12.1 Identifying files
When a source file has been compiled to an object file or executable the
options used to compile it are no longer obvious. The
command looks at the contents of an object file or executable and
determines some of its characteristics, such as whether it was compiled
with dynamic or static linking.
For example, here is the result of the
file command for a typical
$ file a.out
a.out: ELF 32-bit LSB executable, Intel 80386,
version 1 (SYSV), dynamically linked (uses shared
libs), not stripped
The output shows that the executable file is dynamically linked, and
compiled for the Intel 386 and compatible processors. A full
explanation of the output is shown below:
The internal format of the executable file (ELF stands for "Executable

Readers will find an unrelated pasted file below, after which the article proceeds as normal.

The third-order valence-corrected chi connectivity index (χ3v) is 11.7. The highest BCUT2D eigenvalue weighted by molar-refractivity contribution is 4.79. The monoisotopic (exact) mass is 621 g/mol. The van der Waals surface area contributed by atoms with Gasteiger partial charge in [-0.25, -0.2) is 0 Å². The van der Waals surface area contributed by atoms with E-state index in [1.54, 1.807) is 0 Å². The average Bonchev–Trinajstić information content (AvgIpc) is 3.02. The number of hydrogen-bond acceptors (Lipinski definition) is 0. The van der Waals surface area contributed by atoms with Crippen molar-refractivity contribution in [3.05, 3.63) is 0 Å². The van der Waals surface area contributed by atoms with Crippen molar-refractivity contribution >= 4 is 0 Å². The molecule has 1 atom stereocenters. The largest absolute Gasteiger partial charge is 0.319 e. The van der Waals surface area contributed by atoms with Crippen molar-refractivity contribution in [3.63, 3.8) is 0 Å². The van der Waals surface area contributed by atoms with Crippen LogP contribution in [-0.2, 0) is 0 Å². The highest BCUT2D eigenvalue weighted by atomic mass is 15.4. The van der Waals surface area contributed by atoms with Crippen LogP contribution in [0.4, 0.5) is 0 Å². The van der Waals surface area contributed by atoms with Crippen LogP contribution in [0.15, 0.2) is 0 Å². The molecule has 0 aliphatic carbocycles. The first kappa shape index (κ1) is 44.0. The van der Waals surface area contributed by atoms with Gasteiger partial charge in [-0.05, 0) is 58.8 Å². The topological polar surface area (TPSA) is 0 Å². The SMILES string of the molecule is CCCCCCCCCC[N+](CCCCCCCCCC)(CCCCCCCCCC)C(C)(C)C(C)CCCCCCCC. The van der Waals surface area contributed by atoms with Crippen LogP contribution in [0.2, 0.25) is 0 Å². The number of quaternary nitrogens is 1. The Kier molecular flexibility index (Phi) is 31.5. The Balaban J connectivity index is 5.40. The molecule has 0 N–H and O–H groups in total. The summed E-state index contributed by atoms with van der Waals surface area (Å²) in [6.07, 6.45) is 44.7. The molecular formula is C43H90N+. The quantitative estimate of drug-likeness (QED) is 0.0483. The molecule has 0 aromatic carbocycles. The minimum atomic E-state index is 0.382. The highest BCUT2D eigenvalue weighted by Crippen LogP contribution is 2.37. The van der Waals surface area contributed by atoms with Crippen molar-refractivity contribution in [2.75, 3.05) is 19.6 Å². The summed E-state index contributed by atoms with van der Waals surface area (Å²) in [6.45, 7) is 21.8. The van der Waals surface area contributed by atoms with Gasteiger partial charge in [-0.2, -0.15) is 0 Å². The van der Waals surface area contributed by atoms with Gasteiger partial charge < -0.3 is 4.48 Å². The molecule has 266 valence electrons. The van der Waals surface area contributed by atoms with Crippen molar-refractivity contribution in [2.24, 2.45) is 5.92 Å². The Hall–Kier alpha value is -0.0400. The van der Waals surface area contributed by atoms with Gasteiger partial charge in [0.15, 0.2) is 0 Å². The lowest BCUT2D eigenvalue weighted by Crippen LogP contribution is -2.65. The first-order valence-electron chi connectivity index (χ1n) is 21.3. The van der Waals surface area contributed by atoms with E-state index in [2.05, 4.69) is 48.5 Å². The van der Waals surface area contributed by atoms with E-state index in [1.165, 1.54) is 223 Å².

and Linking Format", other formats such as COFF "Common Object File
Format" are used on some older operating systems (e.g. MS-DOS)).
The word size (for some platforms this would be 64-bit).
Compiled for a platform with least significant byte first
word-ordering, such as Intel and AMD x86 processors (the alternative MSB
most significant byte first is used by other processors, such as
the Motorola 680x0)(36). Some
processors such as Itanium and MIPS support both LSB and MSB orderings.
The processor the executable file was compiled for.
version 1 (SYSV)
This is the version of the internal format of the file.
The executable uses shared libraries (
statically linked indicates
programs linked statically, for example using the
The executable contains a symbol table (this can be removed with the
file command can also be used on object files, where it
gives similar output. The POSIX standard(37) for Unix systems defines the behavior